Where next for MX
Be it noted that the Congress of the United States has not nixed the idea of building a new generation of nuclear missiles to balance any advantage the Soviets may be thought to have in such weapons.
Congress has said loud and clear that it thinks the idea of mounting a hundred of such weapons in a ''dense pack'' sounds about as silly as it previously thought was Jimmy Carter's proposal for sending 200 of them around thousands of miles of race tracks in Utah and Nevada.
The race track idea was scuttled (or was buried - if you prefer a non-nautical figure of speech) by the Mormon Church. The members of that religious body, who are plentiful in those states and not without political influence there, decided that they did not want MXs in their neighborhood where they might attract unwelcome attention from similar missiles mounted in the Soviet Union.
The ''dense pack'' idea was politically easier for any neighborhood. A hundred could be mounted inside the area of an existing air base. And the idea was to put ''the pack'' in Wyoming which has the necessary air base and where there are plenty of existing land-based nuclear weapons (Minuteman type) in fixed silos. Besides the population of Wyoming is small. It is 4.8 per square mile, the second lowest in the American union. The only other state with lower density is Alaska at 0.54.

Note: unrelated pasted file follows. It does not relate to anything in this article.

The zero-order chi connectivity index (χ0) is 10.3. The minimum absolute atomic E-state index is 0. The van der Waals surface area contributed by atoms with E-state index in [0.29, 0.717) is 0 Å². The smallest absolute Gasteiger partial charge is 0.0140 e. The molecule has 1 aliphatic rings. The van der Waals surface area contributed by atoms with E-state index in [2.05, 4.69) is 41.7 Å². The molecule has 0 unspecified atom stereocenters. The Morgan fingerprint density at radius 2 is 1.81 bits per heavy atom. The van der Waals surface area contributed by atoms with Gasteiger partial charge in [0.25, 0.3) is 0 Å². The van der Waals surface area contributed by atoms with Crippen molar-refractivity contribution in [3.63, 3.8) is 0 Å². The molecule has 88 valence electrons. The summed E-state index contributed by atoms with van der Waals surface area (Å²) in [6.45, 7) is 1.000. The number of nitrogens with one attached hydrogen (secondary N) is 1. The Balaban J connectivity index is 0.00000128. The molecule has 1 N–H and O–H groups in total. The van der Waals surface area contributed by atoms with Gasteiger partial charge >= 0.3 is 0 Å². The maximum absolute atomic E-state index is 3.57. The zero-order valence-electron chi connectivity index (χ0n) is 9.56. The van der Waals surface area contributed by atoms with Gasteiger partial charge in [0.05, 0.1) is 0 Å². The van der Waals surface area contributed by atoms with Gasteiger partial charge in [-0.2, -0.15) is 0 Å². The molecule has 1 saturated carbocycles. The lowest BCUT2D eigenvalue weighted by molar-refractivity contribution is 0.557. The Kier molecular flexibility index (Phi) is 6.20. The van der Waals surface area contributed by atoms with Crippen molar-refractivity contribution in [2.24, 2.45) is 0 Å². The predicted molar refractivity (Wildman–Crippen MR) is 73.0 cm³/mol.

But ''dense pack'' is gone now simply because it did not sound plausible to a majority in Congress. After they turned it down they learned that their doubts were shared by three of the five members of the Joint Chiefs of Staff at the Pentagon. The majority of the ''chiefs'' thought the money could better be used for more and better conventional wea-pons.
But Congress is willing, and has said so, to continue to provide funds for research and development on a new strategic weapon. There is nothing super special about the MX version which they blocked. It was merely one version of a new experimental missile (what MX means). Other versions are on the drawing boards. The special merit in the vetoed version of MX was that it was big enough to put into space 10 warheads of 350 kilotons blast each, or 7 of 500 kilotons. By dropping to fewer warheads, higher blast powers can be reached.